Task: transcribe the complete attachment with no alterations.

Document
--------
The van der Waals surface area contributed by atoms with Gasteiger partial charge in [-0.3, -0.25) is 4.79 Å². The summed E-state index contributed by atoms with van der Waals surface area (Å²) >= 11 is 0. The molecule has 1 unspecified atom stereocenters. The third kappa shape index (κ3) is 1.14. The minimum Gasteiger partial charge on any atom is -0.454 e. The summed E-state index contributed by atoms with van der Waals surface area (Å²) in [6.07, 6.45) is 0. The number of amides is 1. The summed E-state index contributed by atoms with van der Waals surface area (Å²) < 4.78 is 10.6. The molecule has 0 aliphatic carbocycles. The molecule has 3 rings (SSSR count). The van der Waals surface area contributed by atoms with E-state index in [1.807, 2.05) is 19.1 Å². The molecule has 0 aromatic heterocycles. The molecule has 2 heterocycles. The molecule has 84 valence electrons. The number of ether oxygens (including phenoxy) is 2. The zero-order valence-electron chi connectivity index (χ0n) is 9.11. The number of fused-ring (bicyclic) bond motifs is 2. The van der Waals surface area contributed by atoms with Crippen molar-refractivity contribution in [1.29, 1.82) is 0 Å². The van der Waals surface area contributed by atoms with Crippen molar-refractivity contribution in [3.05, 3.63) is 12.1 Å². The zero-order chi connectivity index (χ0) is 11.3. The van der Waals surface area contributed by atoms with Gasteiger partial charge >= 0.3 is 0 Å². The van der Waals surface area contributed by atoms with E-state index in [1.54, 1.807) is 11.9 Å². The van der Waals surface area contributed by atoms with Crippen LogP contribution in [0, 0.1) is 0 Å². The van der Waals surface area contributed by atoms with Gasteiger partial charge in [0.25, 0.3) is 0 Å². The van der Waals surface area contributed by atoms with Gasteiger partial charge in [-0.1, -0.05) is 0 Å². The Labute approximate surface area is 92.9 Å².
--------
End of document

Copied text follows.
The van der Waals surface area contributed by atoms with Gasteiger partial charge in [-0.3, -0.25) is 4.79 Å². The summed E-state index contributed by atoms with van der Waals surface area (Å²) >= 11 is 0. The molecule has 1 unspecified atom stereocenters. The third kappa shape index (κ3) is 1.14. The minimum Gasteiger partial charge on any atom is -0.454 e. The summed E-state index contributed by atoms with van der Waals surface area (Å²) in [6.07, 6.45) is 0. The number of amides is 1. The summed E-state index contributed by atoms with van der Waals surface area (Å²) < 4.78 is 10.6. The molecule has 0 aliphatic carbocycles. The molecule has 3 rings (SSSR count). The van der Waals surface area contributed by atoms with E-state index in [1.807, 2.05) is 19.1 Å². The molecule has 0 aromatic heterocycles. The molecule has 2 heterocycles. The molecule has 84 valence electrons. The number of ether oxygens (including phenoxy) is 2. The zero-order valence-electron chi connectivity index (χ0n) is 9.11. The number of fused-ring (bicyclic) bond motifs is 2. The van der Waals surface area contributed by atoms with Crippen molar-refractivity contribution in [1.29, 1.82) is 0 Å². The van der Waals surface area contributed by atoms with Crippen molar-refractivity contribution in [3.05, 3.63) is 12.1 Å². The zero-order chi connectivity index (χ0) is 11.3. The van der Waals surface area contributed by atoms with Gasteiger partial charge >= 0.3 is 0 Å². The van der Waals surface area contributed by atoms with E-state index in [1.54, 1.807) is 11.9 Å². The van der Waals surface area contributed by atoms with Crippen LogP contribution in [0, 0.1) is 0 Å². The van der Waals surface area contributed by atoms with Gasteiger partial charge in [0.25, 0.3) is 0 Å². The van der Waals surface area contributed by atoms with Gasteiger partial charge in [-0.1, -0.05) is 0 Å². The Labute approximate surface area is 92.9 Å².